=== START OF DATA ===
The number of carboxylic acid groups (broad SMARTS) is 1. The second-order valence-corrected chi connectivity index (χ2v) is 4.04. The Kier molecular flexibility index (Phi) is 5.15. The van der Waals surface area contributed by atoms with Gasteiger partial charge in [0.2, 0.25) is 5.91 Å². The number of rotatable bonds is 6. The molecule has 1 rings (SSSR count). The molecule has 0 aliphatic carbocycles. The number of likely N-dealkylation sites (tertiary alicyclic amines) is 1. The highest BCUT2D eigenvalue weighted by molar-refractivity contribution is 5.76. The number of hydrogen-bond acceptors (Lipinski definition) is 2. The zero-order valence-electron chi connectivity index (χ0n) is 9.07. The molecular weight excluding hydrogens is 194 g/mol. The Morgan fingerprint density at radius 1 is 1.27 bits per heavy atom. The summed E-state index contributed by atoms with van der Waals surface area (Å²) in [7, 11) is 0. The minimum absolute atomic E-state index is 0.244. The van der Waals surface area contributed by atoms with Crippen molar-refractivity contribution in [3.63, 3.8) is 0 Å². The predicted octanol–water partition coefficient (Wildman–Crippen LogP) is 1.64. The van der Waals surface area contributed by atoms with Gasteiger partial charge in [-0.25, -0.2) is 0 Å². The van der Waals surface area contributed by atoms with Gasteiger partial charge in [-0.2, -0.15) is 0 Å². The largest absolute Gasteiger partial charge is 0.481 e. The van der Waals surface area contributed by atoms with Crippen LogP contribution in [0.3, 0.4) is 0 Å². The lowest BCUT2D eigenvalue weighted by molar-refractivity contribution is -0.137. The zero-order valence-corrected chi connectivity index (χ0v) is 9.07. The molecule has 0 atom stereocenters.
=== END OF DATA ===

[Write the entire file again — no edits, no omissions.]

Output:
The number of carboxylic acid groups (broad SMARTS) is 1. The second-order valence-corrected chi connectivity index (χ2v) is 4.04. The Kier molecular flexibility index (Phi) is 5.15. The van der Waals surface area contributed by atoms with Gasteiger partial charge in [0.2, 0.25) is 5.91 Å². The number of rotatable bonds is 6. The molecule has 1 rings (SSSR count). The molecule has 0 aliphatic carbocycles. The number of likely N-dealkylation sites (tertiary alicyclic amines) is 1. The highest BCUT2D eigenvalue weighted by molar-refractivity contribution is 5.76. The number of hydrogen-bond acceptors (Lipinski definition) is 2. The zero-order valence-electron chi connectivity index (χ0n) is 9.07. The molecular weight excluding hydrogens is 194 g/mol. The Morgan fingerprint density at radius 1 is 1.27 bits per heavy atom. The summed E-state index contributed by atoms with van der Waals surface area (Å²) in [7, 11) is 0. The minimum absolute atomic E-state index is 0.244. The van der Waals surface area contributed by atoms with Crippen molar-refractivity contribution in [3.63, 3.8) is 0 Å². The predicted octanol–water partition coefficient (Wildman–Crippen LogP) is 1.64. The van der Waals surface area contributed by atoms with Gasteiger partial charge in [-0.25, -0.2) is 0 Å². The van der Waals surface area contributed by atoms with Gasteiger partial charge in [-0.2, -0.15) is 0 Å². The largest absolute Gasteiger partial charge is 0.481 e. The van der Waals surface area contributed by atoms with Crippen LogP contribution in [0.3, 0.4) is 0 Å². The lowest BCUT2D eigenvalue weighted by molar-refractivity contribution is -0.137. The zero-order valence-corrected chi connectivity index (χ0v) is 9.07. The molecule has 0 atom stereocenters.